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Horses Joey and Topthorn in the Marcus Center's production of "War Horse."
Horses Joey and Topthorn in the Marcus Center's production of "War Horse." (Photo: Brinkhoff/Mogenburg)

Golden sheen of technology disguises soap opera in "War Horse"

The horse puppets were absolutely spectacular.

And it’s a good thing, because besides the horses – and I know I’m in a real minority here – I felt like I was trapped in the middle of a soap opera for 12-year-olds when "War Horse" opened at the Marcus Center for the Performing Arts Tuesday night.

A huge and very appreciative house full of customers warmed, smiled, chuckled, sighed and gasped every time "War Horse" asked them to. I might have been the only one in the whole place who wondered what all the fuss was about.

"War Horse," winner of five Tony awards including Best Play in 2011, has been playing to capacity crowds in London and New York for years. Its national tour does boffo business.

But to me, it was a victory of wonderful, amazing technology instead of a substantive, adult story.

The play is based on the 1982 children’s novel of the same name, written by Michael Morpurgo, a highly acclaimed children’s author.

While the producers of this effort went to great lengths to create a visual panorama that is unmatched in my experience, someone forgot to tell everyone that we also need an adult story if we are going to expect adult people to pay hundreds of dollars to come and see it.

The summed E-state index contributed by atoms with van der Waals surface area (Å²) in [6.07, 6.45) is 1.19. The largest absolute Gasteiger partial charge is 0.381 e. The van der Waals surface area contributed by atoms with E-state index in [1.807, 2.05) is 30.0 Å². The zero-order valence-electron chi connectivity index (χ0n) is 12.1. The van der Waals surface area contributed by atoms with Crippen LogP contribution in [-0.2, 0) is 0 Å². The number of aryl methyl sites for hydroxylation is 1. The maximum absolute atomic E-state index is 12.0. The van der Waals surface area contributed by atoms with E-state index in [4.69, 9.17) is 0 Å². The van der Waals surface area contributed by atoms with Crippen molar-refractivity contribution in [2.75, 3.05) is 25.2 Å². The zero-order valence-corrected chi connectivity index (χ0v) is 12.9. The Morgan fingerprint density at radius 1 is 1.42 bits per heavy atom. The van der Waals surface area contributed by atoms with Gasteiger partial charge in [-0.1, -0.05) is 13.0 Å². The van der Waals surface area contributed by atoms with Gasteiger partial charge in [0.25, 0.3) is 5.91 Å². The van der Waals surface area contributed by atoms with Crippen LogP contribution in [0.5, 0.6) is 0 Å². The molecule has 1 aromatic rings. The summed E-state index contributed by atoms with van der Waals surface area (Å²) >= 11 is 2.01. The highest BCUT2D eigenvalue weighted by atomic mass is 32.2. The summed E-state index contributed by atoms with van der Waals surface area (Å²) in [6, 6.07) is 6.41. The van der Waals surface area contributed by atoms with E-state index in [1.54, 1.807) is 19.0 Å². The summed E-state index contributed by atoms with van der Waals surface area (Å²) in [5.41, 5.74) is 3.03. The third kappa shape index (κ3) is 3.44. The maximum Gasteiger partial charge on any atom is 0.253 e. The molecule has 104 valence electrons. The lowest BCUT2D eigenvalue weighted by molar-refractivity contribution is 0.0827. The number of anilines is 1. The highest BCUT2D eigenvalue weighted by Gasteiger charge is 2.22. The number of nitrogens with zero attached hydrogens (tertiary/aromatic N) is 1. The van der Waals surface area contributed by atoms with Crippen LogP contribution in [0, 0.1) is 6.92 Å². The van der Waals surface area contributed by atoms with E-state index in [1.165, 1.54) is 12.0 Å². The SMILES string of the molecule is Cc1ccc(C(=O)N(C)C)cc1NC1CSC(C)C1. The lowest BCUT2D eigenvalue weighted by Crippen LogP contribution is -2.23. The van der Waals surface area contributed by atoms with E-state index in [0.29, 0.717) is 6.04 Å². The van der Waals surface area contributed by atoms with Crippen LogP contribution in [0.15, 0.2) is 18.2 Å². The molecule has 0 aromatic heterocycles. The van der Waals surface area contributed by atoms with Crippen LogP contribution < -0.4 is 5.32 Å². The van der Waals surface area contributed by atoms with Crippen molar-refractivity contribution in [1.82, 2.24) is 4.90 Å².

Here’s the story. Boy gets horse. Boy trains horse. Boy falls in love with horse. Horse falls in love with boy. Boy loses horse. Boy begins long search for horse.

I’m not going to tell you how it ends, but it’s pretty easy to guess.

In the middle of this, we have World War I, complete with Bad Germans; Good British; a surprised French maiden; bombs; lightning; dead soldiers and horses; vultures pecking at the dead soldiers and horses; a German traitor; two best-friend horses, one of whom dies from exhaustion; a conversation between a boy and a horse which the horse seems to understand; and music.

Oh, the music.

The music is a vital part of the button-pushing this emotionally manipulative play pushes like an expert.

Huns with Guns? Give us bombastic music with horns, and lots and lots of drums. The boy pledges to the horse, "I’ll find a way to keep you; I’ll pay the debt myself," and we hear a soaring serenade with more strings than a tennis racket. You get the point.

Nobody expects much intellectual effort to be expended when watching this play. The only coin of this realm is EMOTION.

It really works, and I think I know why.

The audience is so stunned by the incredible wizardry of the horse (and goose and bird and vulture) puppets that they don’t really need to pay much attention to the story.

The staging is absolutely gorgeous. The acting is fine. The technology, from the banner on the back wall that changes with every event to the puppets, is something everyone should see. At least once.

I hope this show is a massive hit in Milwaukee because I want first class Broadway tours to keep stopping here.

The only other hope I have is that the next one realizes that there are grownups are in the audience, and their standards are a little higher than your average 12-year-old.


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